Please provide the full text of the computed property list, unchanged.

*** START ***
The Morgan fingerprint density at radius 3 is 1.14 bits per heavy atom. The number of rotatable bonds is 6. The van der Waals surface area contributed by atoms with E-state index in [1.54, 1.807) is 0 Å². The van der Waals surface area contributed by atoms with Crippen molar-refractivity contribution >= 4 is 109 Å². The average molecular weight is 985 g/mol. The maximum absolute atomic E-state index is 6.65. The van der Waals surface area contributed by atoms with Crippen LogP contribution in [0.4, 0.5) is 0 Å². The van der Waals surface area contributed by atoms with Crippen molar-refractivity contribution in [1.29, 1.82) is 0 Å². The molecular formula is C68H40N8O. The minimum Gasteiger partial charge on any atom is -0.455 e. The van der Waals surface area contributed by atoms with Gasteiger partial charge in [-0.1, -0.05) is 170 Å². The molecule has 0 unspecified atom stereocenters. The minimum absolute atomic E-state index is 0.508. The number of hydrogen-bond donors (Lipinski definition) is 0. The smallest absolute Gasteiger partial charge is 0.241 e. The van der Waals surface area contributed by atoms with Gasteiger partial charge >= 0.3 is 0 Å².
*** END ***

The Morgan fingerprint density at radius 3 is 1.14 bits per heavy atom. The number of rotatable bonds is 6. The van der Waals surface area contributed by atoms with E-state index in [1.54, 1.807) is 0 Å². The van der Waals surface area contributed by atoms with Crippen molar-refractivity contribution >= 4 is 109 Å². The average molecular weight is 985 g/mol. The maximum absolute atomic E-state index is 6.65. The van der Waals surface area contributed by atoms with Crippen LogP contribution in [0.4, 0.5) is 0 Å². The van der Waals surface area contributed by atoms with Crippen molar-refractivity contribution in [1.29, 1.82) is 0 Å². The molecular formula is C68H40N8O. The minimum Gasteiger partial charge on any atom is -0.455 e. The van der Waals surface area contributed by atoms with Gasteiger partial charge in [-0.1, -0.05) is 170 Å². The molecule has 0 unspecified atom stereocenters. The minimum absolute atomic E-state index is 0.508. The number of hydrogen-bond donors (Lipinski definition) is 0. The smallest absolute Gasteiger partial charge is 0.241 e. The van der Waals surface area contributed by atoms with Gasteiger partial charge >= 0.3 is 0 Å².